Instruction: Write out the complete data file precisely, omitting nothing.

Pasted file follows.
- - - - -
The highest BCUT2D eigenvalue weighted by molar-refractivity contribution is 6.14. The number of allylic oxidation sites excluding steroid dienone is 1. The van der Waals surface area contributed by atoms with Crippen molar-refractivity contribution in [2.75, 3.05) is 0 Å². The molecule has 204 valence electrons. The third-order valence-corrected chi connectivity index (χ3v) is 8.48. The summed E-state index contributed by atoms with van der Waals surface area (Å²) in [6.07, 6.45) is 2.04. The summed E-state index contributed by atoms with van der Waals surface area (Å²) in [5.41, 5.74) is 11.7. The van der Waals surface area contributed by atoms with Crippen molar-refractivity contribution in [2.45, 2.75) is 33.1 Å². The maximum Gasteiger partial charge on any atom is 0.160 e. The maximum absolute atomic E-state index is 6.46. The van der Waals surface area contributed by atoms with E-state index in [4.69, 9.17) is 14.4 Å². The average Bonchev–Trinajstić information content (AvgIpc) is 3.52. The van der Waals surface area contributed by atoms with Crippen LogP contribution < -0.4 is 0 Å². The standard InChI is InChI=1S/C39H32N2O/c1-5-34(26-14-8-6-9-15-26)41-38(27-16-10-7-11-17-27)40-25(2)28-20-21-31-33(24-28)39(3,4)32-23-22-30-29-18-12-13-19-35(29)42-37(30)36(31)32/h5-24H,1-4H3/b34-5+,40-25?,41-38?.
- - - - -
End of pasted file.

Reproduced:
The highest BCUT2D eigenvalue weighted by molar-refractivity contribution is 6.14. The number of allylic oxidation sites excluding steroid dienone is 1. The van der Waals surface area contributed by atoms with Crippen molar-refractivity contribution in [2.75, 3.05) is 0 Å². The molecule has 204 valence electrons. The third-order valence-corrected chi connectivity index (χ3v) is 8.48. The summed E-state index contributed by atoms with van der Waals surface area (Å²) in [6.07, 6.45) is 2.04. The summed E-state index contributed by atoms with van der Waals surface area (Å²) in [5.41, 5.74) is 11.7. The van der Waals surface area contributed by atoms with Crippen molar-refractivity contribution in [2.45, 2.75) is 33.1 Å². The maximum Gasteiger partial charge on any atom is 0.160 e. The maximum absolute atomic E-state index is 6.46. The van der Waals surface area contributed by atoms with E-state index in [4.69, 9.17) is 14.4 Å². The average Bonchev–Trinajstić information content (AvgIpc) is 3.52. The van der Waals surface area contributed by atoms with Crippen LogP contribution < -0.4 is 0 Å². The standard InChI is InChI=1S/C39H32N2O/c1-5-34(26-14-8-6-9-15-26)41-38(27-16-10-7-11-17-27)40-25(2)28-20-21-31-33(24-28)39(3,4)32-23-22-30-29-18-12-13-19-35(29)42-37(30)36(31)32/h5-24H,1-4H3/b34-5+,40-25?,41-38?.